I was working in a fashion school in Hong Kong teaching adult students and one of my students who was very good friends with a person living in Shanghai introduced me to his friend who was looking for a stylist to help one of his clients. She was a famous golf instructor who had moved her business to China. Since she was writing a new book in Chinese she needed help with her hair makeup and styling since she was making public appearances. Since I’m very good and experienced in all three things I was asked to come to Shanghai for one month to do this. It was a great success and I’ve stayed in Shanghai ever since.
You mentioned you still love fashion, what is it about your creative medium that you find so fascinating?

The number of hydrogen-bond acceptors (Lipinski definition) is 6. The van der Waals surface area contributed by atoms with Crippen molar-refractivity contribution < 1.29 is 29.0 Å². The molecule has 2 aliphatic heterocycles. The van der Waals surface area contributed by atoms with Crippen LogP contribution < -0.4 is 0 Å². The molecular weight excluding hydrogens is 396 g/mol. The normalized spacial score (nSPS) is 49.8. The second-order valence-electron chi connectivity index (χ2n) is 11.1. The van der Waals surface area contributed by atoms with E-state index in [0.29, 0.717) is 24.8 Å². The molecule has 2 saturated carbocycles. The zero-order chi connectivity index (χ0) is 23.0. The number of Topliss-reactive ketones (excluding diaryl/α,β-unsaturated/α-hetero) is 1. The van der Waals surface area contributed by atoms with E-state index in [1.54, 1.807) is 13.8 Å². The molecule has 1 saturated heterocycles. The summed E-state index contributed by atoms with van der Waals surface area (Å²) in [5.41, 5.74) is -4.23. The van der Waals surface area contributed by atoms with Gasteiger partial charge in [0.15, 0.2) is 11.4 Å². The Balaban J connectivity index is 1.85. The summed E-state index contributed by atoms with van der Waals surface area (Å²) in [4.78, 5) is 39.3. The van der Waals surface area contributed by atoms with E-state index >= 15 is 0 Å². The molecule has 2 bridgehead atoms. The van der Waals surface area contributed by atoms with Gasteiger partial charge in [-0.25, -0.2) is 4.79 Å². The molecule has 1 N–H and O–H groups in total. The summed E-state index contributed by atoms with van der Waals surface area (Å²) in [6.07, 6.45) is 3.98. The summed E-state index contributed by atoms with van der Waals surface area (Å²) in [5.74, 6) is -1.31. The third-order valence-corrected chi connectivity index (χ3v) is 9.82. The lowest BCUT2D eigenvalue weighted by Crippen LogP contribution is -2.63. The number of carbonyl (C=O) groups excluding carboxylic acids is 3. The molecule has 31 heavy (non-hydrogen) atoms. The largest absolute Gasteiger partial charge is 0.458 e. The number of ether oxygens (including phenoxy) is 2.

It’s been nearly 30 years now of being a dressmaker and designer and even today when I pick up fabric it still feels like the first day I started. My passion has got stronger over the years, I am always trying new looks new techniques as I don’t really go with the seasons. I make and design based on how I’m feeling at that time. Before I start designing a collection I go to the fabric market to touch the fabric, then my collection starts from there for bridal, evening and haute couture. I also love teaching students across a wide range of ages, I make it so much fun and interesting and really enjoy sharing my knowledge with them.
Perseverance is not a long race; it is many short races one after the other.
Can you tell us how you came to collaborate with GAP China for an A/W 17/18 capsule collection?